Dean Smith Art
Digger talked to Dean Smith.
Based in Billericay, Essex, Dean paints his favourite icons
from our wealth of pop culture. Elvis, Paul Weller, Hendrix,
George Best, Michael Caine, The Beatles.
Dean also runs art courses for
those looking for a creative and relaxing remedy to the
stresses of modern life.
Digger: Hello Dean.
Dean: Hello David.
Digger: Please let us a bit
about your background.
Dean: I've always drawn and
painted since I was quite young. I remember the first Bobby
Moore I ever did was when I was about five years old at
school. Even in school a lot of my reports always said "Dean
seems to really enjoy painting and drawing" so it was always
there. And then when I left school I got a job in an
engineering company and after a couple of years realised that
I was incredibly bored and it just wasn't for me. I had the
chance to take voluntary redundancy, which I did and then I
went back to college.
Digger: Well done you. At a
good time too.
Dean: Yes, at quite an early
age - nineteen. My mum was supportive, just wanting me to do
whatever it was I wanted to do and try different things out.
Digger: So what are your
inspirations? Because it's quite a broad brush on your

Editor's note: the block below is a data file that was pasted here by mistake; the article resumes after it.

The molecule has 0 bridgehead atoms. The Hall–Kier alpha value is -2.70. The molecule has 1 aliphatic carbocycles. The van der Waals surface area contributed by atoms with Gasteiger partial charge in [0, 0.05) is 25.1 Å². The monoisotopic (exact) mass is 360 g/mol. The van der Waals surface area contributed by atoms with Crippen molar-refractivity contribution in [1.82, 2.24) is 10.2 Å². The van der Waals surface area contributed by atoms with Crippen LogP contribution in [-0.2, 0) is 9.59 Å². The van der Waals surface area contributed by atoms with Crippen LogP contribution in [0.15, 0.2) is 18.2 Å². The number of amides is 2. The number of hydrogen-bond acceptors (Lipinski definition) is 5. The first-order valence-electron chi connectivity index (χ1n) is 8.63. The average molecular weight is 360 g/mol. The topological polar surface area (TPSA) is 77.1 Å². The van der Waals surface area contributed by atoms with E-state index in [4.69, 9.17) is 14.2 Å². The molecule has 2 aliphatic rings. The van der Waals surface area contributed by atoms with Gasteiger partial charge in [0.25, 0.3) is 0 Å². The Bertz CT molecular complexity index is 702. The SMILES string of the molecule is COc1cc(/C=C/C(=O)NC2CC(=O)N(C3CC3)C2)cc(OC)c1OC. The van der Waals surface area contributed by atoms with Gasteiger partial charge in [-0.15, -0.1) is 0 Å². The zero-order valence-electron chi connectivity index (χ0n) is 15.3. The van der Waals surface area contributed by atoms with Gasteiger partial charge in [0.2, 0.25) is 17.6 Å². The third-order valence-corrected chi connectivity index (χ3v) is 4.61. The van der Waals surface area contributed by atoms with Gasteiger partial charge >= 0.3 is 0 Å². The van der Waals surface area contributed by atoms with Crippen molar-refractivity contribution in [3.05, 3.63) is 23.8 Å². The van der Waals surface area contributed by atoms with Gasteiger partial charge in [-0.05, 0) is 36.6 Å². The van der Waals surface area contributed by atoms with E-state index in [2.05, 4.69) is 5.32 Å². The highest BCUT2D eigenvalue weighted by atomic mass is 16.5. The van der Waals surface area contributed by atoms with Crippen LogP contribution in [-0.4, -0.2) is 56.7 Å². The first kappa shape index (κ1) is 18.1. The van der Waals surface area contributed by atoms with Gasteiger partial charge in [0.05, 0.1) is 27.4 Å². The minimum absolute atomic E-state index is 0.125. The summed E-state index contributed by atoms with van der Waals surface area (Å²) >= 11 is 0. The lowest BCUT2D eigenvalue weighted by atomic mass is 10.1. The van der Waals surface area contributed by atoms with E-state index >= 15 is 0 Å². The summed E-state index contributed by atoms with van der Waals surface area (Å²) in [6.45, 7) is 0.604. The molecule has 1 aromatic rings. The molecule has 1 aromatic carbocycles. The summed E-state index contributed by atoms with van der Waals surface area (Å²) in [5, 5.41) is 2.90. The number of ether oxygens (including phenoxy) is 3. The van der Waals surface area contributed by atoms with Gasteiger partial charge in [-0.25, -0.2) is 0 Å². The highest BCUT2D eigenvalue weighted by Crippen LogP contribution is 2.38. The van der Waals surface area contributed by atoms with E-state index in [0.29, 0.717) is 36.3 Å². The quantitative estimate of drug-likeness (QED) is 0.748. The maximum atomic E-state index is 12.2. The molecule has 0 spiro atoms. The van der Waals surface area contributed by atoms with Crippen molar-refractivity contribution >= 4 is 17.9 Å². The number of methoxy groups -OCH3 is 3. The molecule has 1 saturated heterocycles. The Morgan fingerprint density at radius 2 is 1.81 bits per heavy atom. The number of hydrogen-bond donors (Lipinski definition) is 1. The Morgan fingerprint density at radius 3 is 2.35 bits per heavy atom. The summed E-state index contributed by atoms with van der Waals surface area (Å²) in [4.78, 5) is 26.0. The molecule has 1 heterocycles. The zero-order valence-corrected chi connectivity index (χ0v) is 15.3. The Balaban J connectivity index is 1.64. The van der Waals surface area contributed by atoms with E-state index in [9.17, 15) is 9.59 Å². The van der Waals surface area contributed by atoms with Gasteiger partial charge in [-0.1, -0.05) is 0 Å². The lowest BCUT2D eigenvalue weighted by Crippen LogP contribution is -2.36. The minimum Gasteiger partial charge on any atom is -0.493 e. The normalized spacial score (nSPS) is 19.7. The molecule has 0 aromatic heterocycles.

website, if you'll pardon the pun.
Dean: I've always enjoyed
portraits and I've always enjoyed doing portraits of the
things that I'm interested in,
Digger: That must help. It
always does in anything you do.
Dean: And because I've always
enjoyed music, it tended to be as a child and as a young adult
my portraits would be pictures of Elvis, pictures of The
Beatles, of Jimi Hendrix...
Digger: What is your generation
Dean: I'm seventies and
eighties but really my musical history is a bit odd. In the
seventies I wasn't really into any of the music around and I
really got into Elvis and the whole fifties rock and roll era.
So when I was sixteen, everybody else was doing the Mod
revival thing and I was walking about it a drape jacket with a
'D.A.' So I was always twenty years behind everybody else.
Digger: Or twenty years ahead
of your time, depending on which way you look at it?
Dean: Yes. I was doing that
sort of thing and into Elvis and I was painting him and Billy
Fury and Eddie Cochran.
Digger: People who a lot of
your contemporaries wouldn't have heard of, I suppose?
Dean: That's right. Then after
I had gone through that phase and come through the other side,